A few years later Henry Buford sold one-half of his landed estate to R. A. Alexander, including the old Buford homestead where the family had lived for so many years. So soon as Thomas heard of this he went to his mother's and firmly refused to sell his portion of the land to Mr. Alexander, an English nobleman of large fortune. Mrs. Buford's dower was then allotted to her, and all business matters between the two brothers, Henry and Thomas, settled amicably for the time being   all except the note for $6,000. Out of that note grew a law suit and much trouble, resulting finally in the unfortunate rencontre between the brothers on the streets of Versailles, the county seat of Woodford. Previous to this, there had been one award by Judge George Robertson, as referee, in favor of Henry for $200 or $300, which, however, it appears Thomas convinced the referee, was predicated upon a mistake; but, upon the judge's application to Henry and his lawyer for a return of the award for amendment, it was refused. Thereupon Thomas pressed the suit on the note in the Circuit court, which set aside the Robertson award, and then the whole case was again referred for arbitration to Hon. Matt. C. Johnson, who rendered a decision for nearly the full amount of the note.

This second award was sustained by the court, and the rencontre followed soon after. Thomas Buford being in Versailles, upon the street, Henry commenced firing upon him. One ball from Henry's pistol struck Thomas in the right arm. Thomas did not offer to return or to resist the fire of his brother in any way, but retired behind a boxed-up shade tree on the sidewalk, " which," Thomas is reported to have said, " received several of the balls without a murmur." Then, the interference of friends stopped the firing. Some years later, the long estranged brothers renewed friendly and fraternal relations, which have since been uninterrupted.

The Disastrous Pork Speculation.

After this affair, Thomas Buford directed his whole attention to his own business affairs, in an energetic effort to accumulate sufficient means to prevent the homestead of his parents from falling into alien hands. His business operations and labors were crowned with success, until about the fall and winter of 1857-58, when, unfortunately as it turned out, he engaged in an extensive pork speculation 
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at Louisville and Cincinnati. His calculations were based upon a short hog crop that year, consequent upon a short crop of corn, and

the sale of stock hogs during the summer season.   All his purchases i

were made with skill and success; and there was a time, during the I The

winter of 1858, when the market was paying from twenty to thirty -gan

thousand dollars over and above the amount invested.   Of course, ]arg

at this moment he intended to sell out at a splendid profit, but was nev

prevented by H. A. Dumesnil & Co., his merchants at Louisville. ^(

He was induced by the flattering representations of that house to let casj

them control the business.   Moneys were paid by parties to that ]aw

house for Buford, which Dumesnil said were reinvested. guf

Then came the suit of Dumesnil & Co. versus Thomas Buford, ^ep

&c.   The best account and statement of this transaction that can be ren(

made, it is said, may be found in the depositions of Dumesnil himself cou

and his clerk, filed in the record of the case in the Woodford Circuit pUD

court.    From these documents, it appears that Dumesnil swore that occ

his partner in New York had swindled his partner in New Orleans, aga

and disobeyed instructions; that he (Dumesnil) sold Buford's pork tjui

at one price and reported sales at another and lower price; that e(jit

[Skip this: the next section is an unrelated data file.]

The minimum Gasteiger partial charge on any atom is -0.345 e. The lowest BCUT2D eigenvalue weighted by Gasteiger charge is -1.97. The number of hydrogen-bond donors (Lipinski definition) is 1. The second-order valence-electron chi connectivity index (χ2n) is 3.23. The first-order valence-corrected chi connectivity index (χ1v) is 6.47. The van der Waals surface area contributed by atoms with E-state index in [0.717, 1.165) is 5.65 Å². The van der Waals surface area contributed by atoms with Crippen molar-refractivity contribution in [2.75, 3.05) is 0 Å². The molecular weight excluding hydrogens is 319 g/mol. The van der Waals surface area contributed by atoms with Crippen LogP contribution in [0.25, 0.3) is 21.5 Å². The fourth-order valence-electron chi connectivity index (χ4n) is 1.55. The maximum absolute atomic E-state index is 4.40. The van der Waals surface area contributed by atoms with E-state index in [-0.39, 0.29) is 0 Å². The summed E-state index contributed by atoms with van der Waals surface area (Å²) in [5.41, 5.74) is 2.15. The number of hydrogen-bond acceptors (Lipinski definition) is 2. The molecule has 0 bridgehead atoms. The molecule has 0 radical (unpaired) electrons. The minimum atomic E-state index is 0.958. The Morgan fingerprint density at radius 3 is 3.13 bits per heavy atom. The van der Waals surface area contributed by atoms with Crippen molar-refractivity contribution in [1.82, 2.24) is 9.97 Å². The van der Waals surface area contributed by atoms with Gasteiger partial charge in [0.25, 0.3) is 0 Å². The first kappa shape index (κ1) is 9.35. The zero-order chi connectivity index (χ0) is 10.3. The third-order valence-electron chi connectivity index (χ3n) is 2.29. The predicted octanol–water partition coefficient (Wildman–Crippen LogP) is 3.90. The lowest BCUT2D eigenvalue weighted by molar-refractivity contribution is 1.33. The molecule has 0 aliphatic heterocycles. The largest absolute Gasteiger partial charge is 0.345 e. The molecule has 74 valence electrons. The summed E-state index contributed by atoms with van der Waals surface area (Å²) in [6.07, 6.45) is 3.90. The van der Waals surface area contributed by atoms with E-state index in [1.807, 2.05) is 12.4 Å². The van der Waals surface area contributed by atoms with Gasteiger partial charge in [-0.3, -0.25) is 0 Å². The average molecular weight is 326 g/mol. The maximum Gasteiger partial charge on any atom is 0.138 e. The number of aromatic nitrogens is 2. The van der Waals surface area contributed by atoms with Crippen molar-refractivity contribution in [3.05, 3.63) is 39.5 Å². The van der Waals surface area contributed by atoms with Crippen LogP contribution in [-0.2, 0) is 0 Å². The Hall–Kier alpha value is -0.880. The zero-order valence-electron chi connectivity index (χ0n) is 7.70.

Dumesnil got $19 50 per bbl for the pork, and yet wanted to settle sorr

with Buford at $16! that he obtained $7,500 more for one lot of SUg

1,000 bbls. than he wanted to pay over to Buford   and much more c

of the same sort, all going to show the same treacherous line of con- n;s

duct on the part of Dumesnil & Co. toward their client (Buford). . was

Meanwhile, the Bufords had sold their landed estate to R. A. the

Alexander, and the slaves and personal property to Adam Harper, wh<

with the view of thus making themselves as invulnerable as possible cou

to the onslaught of Dumesnil and his allies   a step they evidently $1^

had a perfect right to take, under the circumstances just related. sne

After years of litigation the case was referred to the late Jacob uni

Swigert, of Frankfort, who refused to report anything as due from ja[\

Thomas Buford to Dumesnil & Co.   Then, to use the language of me

Col. Thomas Buford himself, "the case was taken away from Mr. ggg

Swigert and given to another referee, who gave Dumesnil & Co. all vic1

they claimed, in direct violation of the law and the evidence con- hoi

tained in the record."   Once again started, the case was carried ren

through all the courts.   After Dumesnil & Co. took the benefit of me

the bankrupt act, Buford immediately followed suit, in order, as he emi

said, "to protect himself against one of the most formidable combina- my

tions that ever sought the destruction of a single man." ted 
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Rencontre with Mr. Ulysses Turner.

Subsequently, the unjust claims held by Dumesnil & Co. against Thomas Buford fell into the hands of the Versailles Commercial Bank, which brought suit on them and obtained judgment for a large amount. After obtaining judgment, the officers of the bank never applied to Buford for payment or any kind of settlement, but suffered the judgment to lie dormant until the son-in-law of the cashier returned from Missouri a bankrupt and began the practice of law at Versailles, when suit was brought against his sister, Miss Mary Buford, to subject her property to its payment. Deposition after deposition was taken, which, however, availed them nothing. The rencontre between Colonel Thomas Buford and Mr. Ulysses Turner, counsel for the bank, of which so much misrepresentation has been published recently by the correspondents of the sensational press, occurred at Versailles during the pending of this suit of the bank against his sister Mary, and not during the progress of the suit of Dumesnil & Co. against himself, as those correspondents and many editors have represented. Referring to this affair in an interview some time ago, Colonel Buford made substantially the following suggestive statement:

"I knocked Ulysses Turner, the lawyer of the bank, down, but on his refusing to fight, /picked him up in order to reinstate him as he was. I was fined $2,000 for this breach of the peace by the Commonwealth, the case having been tried during my absence, and one of the